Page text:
Tuesday, November 30

Goalkeepers shine at the DHB restart and receive special praise



The goalkeepers could be relied on. Till Klimpke and Joel Birlehm shone between the posts in the 30:28 victory of the German handball players against Portugal, which was sixth in the European Championship, and strongly recommended themselves for further tasks.

“I’m very happy that the two who played each other in the foreground in the Bundesliga performed very well,” said national coach Alfred Gislason, praising the new team of goalkeepers. That wants to confirm the good impression in the second international match against the Portuguese this Sunday (3 p.m.) in Düsseldorf.

Above all, the long-time regular goalkeeper Andreas Wolff from the Polish top club Vive Kielce is likely to have closely followed the duo’s strong performance from a distance and listened carefully when the national coach was classified in relation to the European Championship in January. “That doesn’t mean the door is closed for the other goalkeepers. But it will be difficult for them if both of them continue at this level.”

“Difficult phase” at Wolff

Wolff (30), who rose to number 1 in the 2016 European Championship triumph of the DHB selection, is currently going through “a difficult phase” in terms of sport, according to Gislason, and was not considered for the international double against Portugal. The oldies Johannes Bitter (39), who would only be available in an emergency anyway, and Silvio Heinevetter (37) no longer play a role in the national coach’s plans.

The 23-year-old Klimpke from HSG Wetzlar, where Wolff also made his breakthrough, and Joel Birlehm, one year older from SC DHfK Leipzig, embody the future. Both of them have known each other from their time together in the junior selection. “He’s a great guy. We have a great relationship,” said Birlehm.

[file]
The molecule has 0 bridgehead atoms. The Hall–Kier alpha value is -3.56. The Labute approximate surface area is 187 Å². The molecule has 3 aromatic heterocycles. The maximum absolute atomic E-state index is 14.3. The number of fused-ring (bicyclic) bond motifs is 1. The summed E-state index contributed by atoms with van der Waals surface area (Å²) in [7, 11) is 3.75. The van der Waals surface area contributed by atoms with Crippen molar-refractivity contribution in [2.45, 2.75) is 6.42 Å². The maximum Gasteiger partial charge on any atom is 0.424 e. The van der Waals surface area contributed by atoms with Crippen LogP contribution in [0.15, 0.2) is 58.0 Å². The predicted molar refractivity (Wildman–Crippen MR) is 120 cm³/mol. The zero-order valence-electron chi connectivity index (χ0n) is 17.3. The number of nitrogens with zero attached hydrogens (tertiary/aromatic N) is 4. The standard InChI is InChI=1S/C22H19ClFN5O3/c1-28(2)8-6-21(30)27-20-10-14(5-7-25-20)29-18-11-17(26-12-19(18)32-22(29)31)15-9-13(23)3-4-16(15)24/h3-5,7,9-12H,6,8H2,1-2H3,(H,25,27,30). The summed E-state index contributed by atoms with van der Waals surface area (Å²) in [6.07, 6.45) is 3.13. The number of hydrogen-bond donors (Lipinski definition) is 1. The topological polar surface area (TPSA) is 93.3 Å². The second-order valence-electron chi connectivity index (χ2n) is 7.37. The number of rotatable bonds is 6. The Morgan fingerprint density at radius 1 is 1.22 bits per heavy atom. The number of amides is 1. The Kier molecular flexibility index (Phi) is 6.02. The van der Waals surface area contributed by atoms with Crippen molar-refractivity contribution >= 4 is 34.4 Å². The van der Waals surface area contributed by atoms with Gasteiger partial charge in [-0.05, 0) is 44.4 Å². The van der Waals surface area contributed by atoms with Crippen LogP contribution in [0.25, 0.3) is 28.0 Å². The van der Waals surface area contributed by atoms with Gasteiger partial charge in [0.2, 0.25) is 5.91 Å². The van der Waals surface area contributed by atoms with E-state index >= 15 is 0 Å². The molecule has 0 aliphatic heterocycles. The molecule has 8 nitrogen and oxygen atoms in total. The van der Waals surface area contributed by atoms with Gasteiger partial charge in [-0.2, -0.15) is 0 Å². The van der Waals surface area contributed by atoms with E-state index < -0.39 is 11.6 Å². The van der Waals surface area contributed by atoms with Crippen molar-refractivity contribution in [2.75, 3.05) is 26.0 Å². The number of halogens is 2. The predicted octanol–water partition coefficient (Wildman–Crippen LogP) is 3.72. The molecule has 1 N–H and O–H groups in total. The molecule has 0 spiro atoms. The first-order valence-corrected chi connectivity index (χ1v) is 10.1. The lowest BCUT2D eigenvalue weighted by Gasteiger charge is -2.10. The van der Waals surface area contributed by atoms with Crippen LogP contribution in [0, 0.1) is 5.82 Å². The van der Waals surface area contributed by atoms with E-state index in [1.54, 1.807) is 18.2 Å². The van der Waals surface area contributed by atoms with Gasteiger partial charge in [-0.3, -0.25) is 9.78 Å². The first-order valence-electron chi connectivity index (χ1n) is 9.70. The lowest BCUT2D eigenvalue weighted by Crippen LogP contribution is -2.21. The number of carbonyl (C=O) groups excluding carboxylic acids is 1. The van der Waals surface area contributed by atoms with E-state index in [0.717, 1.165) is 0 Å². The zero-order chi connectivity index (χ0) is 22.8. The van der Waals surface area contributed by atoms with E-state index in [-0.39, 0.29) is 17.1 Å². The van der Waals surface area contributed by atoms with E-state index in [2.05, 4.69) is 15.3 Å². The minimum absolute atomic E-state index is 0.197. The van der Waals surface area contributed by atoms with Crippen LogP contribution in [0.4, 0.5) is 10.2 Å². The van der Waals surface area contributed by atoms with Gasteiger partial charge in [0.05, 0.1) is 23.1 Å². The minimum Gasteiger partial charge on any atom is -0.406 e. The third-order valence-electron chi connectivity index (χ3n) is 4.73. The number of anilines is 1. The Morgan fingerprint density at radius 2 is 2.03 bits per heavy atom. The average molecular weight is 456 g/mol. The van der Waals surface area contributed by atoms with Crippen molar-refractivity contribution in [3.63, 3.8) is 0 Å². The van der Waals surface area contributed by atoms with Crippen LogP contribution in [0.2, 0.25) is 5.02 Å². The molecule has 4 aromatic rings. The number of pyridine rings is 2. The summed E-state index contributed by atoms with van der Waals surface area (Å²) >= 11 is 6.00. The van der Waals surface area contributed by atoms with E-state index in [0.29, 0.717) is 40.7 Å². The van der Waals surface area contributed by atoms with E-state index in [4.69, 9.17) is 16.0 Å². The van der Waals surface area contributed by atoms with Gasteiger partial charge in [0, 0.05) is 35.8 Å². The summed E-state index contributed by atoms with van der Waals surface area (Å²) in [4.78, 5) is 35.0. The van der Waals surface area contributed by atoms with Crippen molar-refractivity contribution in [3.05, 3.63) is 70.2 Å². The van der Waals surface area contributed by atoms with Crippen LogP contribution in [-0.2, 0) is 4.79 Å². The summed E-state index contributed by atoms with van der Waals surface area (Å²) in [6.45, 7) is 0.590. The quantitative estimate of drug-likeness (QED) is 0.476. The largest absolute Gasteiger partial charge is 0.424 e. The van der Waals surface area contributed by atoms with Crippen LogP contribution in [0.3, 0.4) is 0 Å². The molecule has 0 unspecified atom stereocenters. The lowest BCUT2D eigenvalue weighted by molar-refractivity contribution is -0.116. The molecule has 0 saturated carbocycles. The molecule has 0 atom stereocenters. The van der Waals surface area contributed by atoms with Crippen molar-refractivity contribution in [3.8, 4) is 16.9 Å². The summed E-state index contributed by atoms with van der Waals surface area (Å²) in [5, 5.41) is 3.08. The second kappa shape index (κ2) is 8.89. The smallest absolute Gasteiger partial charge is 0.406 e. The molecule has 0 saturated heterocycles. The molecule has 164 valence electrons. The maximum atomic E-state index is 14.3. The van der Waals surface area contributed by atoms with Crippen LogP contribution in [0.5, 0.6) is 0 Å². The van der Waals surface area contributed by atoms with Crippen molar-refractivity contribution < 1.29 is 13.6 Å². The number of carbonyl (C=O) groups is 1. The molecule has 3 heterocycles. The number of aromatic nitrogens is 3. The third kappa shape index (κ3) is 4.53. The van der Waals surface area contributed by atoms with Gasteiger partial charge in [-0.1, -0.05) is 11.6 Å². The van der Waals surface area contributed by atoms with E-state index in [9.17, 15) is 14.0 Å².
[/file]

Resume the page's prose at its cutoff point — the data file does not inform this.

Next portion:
The future belongs to Birlehm and Klimpke

For the native Westphalia, who will move to the Rhein-Neckar Löwen in the summer of 2023, it was the international debut in Luxembourg on Friday evening. “I got goosebumps at the national anthem and really enjoyed the game. It was a lot of fun with the guys,” said Birlehm. With several saves, he played a major role in the fact that the game did not completely overturn in the German weak phase in the middle of the second half, when an eight-goal lead melted down to one goal.

Klimpke, who played his sixth international match, had blocked numerous balls in the first half and thus laid the basis for the comfortable 18:13 break. Now both are preparing to start a new era of goalkeepers. “If you’re allowed to play for Germany, you always do your best. I don’t want to take your place away from anyone, but I keep going. If that’s enough and the national coach nominates you, you’re naturally happy,” said Birlehm. In any case, Gislason is not worried about the future: “Germany has never had problems in the goalkeeping position.”




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